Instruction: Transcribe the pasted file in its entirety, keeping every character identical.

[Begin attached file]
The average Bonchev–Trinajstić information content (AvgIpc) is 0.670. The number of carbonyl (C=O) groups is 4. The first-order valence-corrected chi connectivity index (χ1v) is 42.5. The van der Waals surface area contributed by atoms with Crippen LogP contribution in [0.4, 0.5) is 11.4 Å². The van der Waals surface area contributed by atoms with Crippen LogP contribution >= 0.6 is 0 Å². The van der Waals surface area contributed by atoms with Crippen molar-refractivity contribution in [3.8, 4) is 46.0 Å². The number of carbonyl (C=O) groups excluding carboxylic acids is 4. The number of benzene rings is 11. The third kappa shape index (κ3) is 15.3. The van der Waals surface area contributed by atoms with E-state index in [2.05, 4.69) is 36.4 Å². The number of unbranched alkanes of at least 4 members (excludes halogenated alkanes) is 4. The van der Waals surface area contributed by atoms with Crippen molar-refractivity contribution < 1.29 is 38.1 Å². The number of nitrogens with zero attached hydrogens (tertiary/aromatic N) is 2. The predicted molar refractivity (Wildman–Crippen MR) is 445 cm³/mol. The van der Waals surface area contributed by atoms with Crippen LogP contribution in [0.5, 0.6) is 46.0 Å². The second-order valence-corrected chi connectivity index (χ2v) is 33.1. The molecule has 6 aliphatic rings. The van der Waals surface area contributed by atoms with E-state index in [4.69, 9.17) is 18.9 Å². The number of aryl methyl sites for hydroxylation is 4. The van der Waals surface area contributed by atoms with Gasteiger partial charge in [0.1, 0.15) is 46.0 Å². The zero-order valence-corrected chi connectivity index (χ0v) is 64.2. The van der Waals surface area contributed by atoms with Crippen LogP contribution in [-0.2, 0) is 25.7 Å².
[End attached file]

The average Bonchev–Trinajstić information content (AvgIpc) is 0.670. The number of carbonyl (C=O) groups is 4. The first-order valence-corrected chi connectivity index (χ1v) is 42.5. The van der Waals surface area contributed by atoms with Crippen LogP contribution in [0.4, 0.5) is 11.4 Å². The van der Waals surface area contributed by atoms with Crippen LogP contribution >= 0.6 is 0 Å². The van der Waals surface area contributed by atoms with Crippen molar-refractivity contribution in [3.8, 4) is 46.0 Å². The number of carbonyl (C=O) groups excluding carboxylic acids is 4. The number of benzene rings is 11. The third kappa shape index (κ3) is 15.3. The van der Waals surface area contributed by atoms with E-state index in [2.05, 4.69) is 36.4 Å². The number of unbranched alkanes of at least 4 members (excludes halogenated alkanes) is 4. The van der Waals surface area contributed by atoms with Crippen molar-refractivity contribution < 1.29 is 38.1 Å². The number of nitrogens with zero attached hydrogens (tertiary/aromatic N) is 2. The predicted molar refractivity (Wildman–Crippen MR) is 445 cm³/mol. The van der Waals surface area contributed by atoms with Crippen LogP contribution in [0.5, 0.6) is 46.0 Å². The second-order valence-corrected chi connectivity index (χ2v) is 33.1. The molecule has 6 aliphatic rings. The van der Waals surface area contributed by atoms with E-state index in [4.69, 9.17) is 18.9 Å². The number of aryl methyl sites for hydroxylation is 4. The van der Waals surface area contributed by atoms with Gasteiger partial charge in [0.1, 0.15) is 46.0 Å². The zero-order valence-corrected chi connectivity index (χ0v) is 64.2. The van der Waals surface area contributed by atoms with Crippen LogP contribution in [-0.2, 0) is 25.7 Å².